When the heritage society here in town recently offered a tour of the Riverside Cemetery and some of our historic homes, I decided that would be interesting. I didn’t know the half of it. I learned so much about the local area and the people who founded it.
One piece of information that came to light was about a settler named Minnie Mae Adickes. She came to Wichita Falls in 1905 with her husband, Thomas Adickes. They were barely here a year when her husband suddenly died. It left Minnie Mae with five daughters, the youngest only three months old, to raise.
It would’ve been easy for Minnie Mae to accept the help of both her brother and brother-in-law who were the town’s founding fathers and quite well-to-do. But, she turned them down and decided to make her own way. She valued independence over everything. And I’m sure she didn’t want to be a burden on family. The picture here is the Frank Kell family – her brother-in-law, his wife, mother, and seven children. They’re a story of their own.
So spurning family help, in 1906 Minnie Mae entered into the real estate profession and embarked on a career of building houses. Now as a woman, she could not at that time sign a legal document herself. But she built over 300 homes and never lost a dime. Her only contract was a simple handshake that she never regretted. She built homes for the influential and also for the poor that she let pay out in installments. Her buyers always paid her on time. She taught all five of her daughters to record cash payments at their home weekly.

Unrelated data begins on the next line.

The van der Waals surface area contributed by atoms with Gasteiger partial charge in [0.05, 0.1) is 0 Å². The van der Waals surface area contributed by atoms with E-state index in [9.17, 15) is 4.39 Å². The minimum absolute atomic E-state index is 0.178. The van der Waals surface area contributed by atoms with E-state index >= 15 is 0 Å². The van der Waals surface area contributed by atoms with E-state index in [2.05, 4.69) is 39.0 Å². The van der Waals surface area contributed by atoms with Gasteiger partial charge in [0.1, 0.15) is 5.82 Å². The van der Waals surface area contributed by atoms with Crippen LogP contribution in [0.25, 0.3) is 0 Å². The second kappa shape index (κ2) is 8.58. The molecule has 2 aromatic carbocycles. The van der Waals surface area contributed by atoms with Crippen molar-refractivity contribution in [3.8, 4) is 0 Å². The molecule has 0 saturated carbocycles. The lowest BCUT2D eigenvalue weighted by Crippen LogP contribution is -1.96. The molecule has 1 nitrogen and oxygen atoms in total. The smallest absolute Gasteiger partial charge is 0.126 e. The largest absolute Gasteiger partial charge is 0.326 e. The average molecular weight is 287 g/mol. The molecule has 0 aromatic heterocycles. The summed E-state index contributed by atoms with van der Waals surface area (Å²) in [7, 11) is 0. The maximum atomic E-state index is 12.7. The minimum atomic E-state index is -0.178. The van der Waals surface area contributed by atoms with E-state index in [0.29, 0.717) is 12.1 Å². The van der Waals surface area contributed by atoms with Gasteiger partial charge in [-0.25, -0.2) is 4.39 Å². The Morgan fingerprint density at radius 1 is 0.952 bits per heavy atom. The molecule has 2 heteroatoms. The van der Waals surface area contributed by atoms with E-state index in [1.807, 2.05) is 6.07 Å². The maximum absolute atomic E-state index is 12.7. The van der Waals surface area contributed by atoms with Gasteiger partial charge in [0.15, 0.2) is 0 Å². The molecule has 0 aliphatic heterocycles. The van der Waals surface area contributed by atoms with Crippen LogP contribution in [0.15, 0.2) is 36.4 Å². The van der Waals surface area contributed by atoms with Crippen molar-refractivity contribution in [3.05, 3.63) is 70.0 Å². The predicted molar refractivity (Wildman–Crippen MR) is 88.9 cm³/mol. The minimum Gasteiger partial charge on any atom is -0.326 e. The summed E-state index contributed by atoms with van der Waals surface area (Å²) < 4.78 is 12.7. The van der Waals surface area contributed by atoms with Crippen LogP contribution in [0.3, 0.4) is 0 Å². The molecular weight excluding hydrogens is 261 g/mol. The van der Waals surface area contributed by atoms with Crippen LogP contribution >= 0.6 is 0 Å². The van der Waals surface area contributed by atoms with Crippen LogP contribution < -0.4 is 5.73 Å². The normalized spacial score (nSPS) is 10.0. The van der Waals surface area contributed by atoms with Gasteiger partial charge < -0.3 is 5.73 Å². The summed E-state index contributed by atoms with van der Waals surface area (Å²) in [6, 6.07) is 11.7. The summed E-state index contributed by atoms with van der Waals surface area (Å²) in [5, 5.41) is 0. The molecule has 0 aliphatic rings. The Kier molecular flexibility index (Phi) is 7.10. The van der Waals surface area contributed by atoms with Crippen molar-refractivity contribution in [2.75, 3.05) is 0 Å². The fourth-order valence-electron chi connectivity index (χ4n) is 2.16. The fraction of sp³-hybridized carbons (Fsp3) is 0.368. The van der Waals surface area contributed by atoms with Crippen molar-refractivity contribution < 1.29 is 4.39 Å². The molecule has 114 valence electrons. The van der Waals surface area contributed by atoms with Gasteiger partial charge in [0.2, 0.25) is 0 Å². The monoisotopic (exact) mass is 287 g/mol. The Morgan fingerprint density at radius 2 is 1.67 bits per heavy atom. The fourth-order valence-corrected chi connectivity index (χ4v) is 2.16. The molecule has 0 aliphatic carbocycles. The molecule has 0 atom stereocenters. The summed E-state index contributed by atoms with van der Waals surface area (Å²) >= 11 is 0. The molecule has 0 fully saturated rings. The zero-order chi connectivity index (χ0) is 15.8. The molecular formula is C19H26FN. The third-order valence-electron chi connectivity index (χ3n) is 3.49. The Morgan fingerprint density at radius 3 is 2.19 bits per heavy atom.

And so, a woman who didn’t seem to have any ability to provide for herself when her husband died ended up building over 300 homes. Her extraordinary efforts helped the city to grow and proper until her death in 1931 at the age of 57.
The image of this late Victorian house is one that she designed and built for her brother-in-law Frank Kell and his family. It’s called the Kell House and is now a museum. It’s listed on the National Register of Historic Places and bears both the Texas State and local landmark designation. The house is 5,500 square feet and it still has a working elevator as well as many original furnishings.
Minnie Mae never married again. She raised her daughters and taught them everything about independence and of the rights of women. During WWI she was chairwoman of the Red Cross canteen division and held parties for officers and men at the local air base. In 1920, Mrs. Adickes was the first woman elected to serve as a member of the school board. I’m sorry I can’t find a photo of her. I hear she was as beautiful as she was intelligent. She’s exactly the kind of woman I want to model the heroines in my books after.
Minnie Mae Adickes was an uncommon woman and way ahead of her time.
Are there any interesting people or history in your area? Do you know of any stories of extraordinary women? Want to share?
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